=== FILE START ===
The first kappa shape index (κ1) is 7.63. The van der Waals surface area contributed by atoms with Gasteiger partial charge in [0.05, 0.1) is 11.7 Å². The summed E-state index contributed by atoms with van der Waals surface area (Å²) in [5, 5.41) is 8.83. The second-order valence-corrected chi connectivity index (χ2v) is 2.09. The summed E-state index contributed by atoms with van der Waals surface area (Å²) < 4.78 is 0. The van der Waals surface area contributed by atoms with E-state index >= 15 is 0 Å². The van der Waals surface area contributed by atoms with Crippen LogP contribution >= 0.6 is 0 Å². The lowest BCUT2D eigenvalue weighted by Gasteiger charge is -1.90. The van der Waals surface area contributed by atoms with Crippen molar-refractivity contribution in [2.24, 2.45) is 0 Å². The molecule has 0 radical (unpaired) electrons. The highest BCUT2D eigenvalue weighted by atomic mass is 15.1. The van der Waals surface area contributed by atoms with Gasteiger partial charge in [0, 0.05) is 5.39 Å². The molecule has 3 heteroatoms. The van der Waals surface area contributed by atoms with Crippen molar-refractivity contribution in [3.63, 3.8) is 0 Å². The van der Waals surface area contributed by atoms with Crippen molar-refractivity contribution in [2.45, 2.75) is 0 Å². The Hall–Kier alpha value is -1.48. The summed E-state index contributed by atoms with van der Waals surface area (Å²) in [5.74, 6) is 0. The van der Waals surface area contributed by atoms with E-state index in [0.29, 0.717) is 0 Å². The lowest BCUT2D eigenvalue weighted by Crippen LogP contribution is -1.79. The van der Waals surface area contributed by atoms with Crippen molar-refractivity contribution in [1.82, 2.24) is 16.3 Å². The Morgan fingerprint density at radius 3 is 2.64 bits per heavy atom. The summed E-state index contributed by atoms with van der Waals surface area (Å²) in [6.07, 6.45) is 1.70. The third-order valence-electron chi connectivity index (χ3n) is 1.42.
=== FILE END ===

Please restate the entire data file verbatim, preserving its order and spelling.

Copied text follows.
The first kappa shape index (κ1) is 7.63. The van der Waals surface area contributed by atoms with Gasteiger partial charge in [0.05, 0.1) is 11.7 Å². The summed E-state index contributed by atoms with van der Waals surface area (Å²) in [5, 5.41) is 8.83. The second-order valence-corrected chi connectivity index (χ2v) is 2.09. The summed E-state index contributed by atoms with van der Waals surface area (Å²) < 4.78 is 0. The van der Waals surface area contributed by atoms with E-state index >= 15 is 0 Å². The van der Waals surface area contributed by atoms with Crippen LogP contribution >= 0.6 is 0 Å². The lowest BCUT2D eigenvalue weighted by Gasteiger charge is -1.90. The van der Waals surface area contributed by atoms with Crippen molar-refractivity contribution in [2.24, 2.45) is 0 Å². The molecule has 0 radical (unpaired) electrons. The highest BCUT2D eigenvalue weighted by atomic mass is 15.1. The van der Waals surface area contributed by atoms with Gasteiger partial charge in [0, 0.05) is 5.39 Å². The molecule has 3 heteroatoms. The van der Waals surface area contributed by atoms with Crippen molar-refractivity contribution in [3.63, 3.8) is 0 Å². The van der Waals surface area contributed by atoms with Crippen molar-refractivity contribution in [2.45, 2.75) is 0 Å². The Hall–Kier alpha value is -1.48. The summed E-state index contributed by atoms with van der Waals surface area (Å²) in [5.74, 6) is 0. The van der Waals surface area contributed by atoms with E-state index in [0.29, 0.717) is 0 Å². The lowest BCUT2D eigenvalue weighted by Crippen LogP contribution is -1.79. The van der Waals surface area contributed by atoms with Crippen molar-refractivity contribution in [1.82, 2.24) is 16.3 Å². The Morgan fingerprint density at radius 3 is 2.64 bits per heavy atom. The summed E-state index contributed by atoms with van der Waals surface area (Å²) in [6.07, 6.45) is 1.70. The third-order valence-electron chi connectivity index (χ3n) is 1.42.